30 September 2006
From the very dawn of time
After I extolled the virtues of old-fashioned code ("old-fashioned," in this context, meaning "existing in the 20th century"), it was perhaps inevitable that I should come across something like this:
I smiled and explained to him that the "favorites" are individual to each computer; the "favorites" on the computer at school aren't the same as the "favorites" here at home. He sighed and rolled his eyes. "Guess I'll have to do this the old-fashioned way."
And I, thinking proudly for a moment that perhaps my child was going to ask for an encyclopedia, asked, "what do you mean?"
He said, "I guess I'll have to type the address in this little white bar myself."
Times are evidently tough all over.
Posted at 12:02 AM to PEBKAC
Aaahhhh... the good ol' days. Even moi, who can still write batch code and am comfortable at the command line, am uneasy/uncomfortable/useless without a human interface pointing device.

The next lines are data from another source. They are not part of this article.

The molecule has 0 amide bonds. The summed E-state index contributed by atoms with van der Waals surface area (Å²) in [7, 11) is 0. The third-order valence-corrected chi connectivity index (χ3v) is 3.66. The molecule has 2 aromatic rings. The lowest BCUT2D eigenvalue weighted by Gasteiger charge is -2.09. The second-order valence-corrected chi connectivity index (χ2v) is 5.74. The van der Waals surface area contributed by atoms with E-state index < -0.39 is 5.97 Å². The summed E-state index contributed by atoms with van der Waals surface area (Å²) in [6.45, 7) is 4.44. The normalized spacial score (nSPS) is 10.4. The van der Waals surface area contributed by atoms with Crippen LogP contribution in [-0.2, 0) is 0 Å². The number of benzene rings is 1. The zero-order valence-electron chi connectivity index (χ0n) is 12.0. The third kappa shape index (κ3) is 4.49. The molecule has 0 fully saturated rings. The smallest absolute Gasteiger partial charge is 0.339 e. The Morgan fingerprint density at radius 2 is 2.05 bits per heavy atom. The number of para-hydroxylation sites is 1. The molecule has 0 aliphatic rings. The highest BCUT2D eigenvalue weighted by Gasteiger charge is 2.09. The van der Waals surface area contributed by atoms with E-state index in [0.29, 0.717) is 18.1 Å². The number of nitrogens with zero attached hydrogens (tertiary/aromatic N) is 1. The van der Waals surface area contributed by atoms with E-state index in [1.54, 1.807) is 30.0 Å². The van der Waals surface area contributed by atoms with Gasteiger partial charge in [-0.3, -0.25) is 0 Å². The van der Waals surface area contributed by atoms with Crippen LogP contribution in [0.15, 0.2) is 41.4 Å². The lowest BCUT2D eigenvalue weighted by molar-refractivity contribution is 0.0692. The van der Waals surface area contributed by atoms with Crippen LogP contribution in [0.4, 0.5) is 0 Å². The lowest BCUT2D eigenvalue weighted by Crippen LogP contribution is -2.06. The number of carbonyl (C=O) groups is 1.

I just had one of these this week. Someone kept getting bounce messages for outgoing mail and told me I'd broken her account. She uses Outlook at home but webmail at work, and couldn't figure out why she couldn't just type in a nickname into the address line and hit send.
It's interesting and instructive to learn what people think their computer is. People used to think it was whatever Windows said it was. Now they think it's Google. And as mentioned in this thread, they think whatever machine they're on will "know" it's them and are taken aback when it does not.
By the way, I believe there are sites where your 'cookies' and personal info can reside, updated as you use them, allowing you to access the net from any machine with the same recognition that your own machine would provide. I'm pretty sure I've heard of such an animal. But if I'm wrong, well, there's a big-time 'Web 2.0' opportunity up for grabs.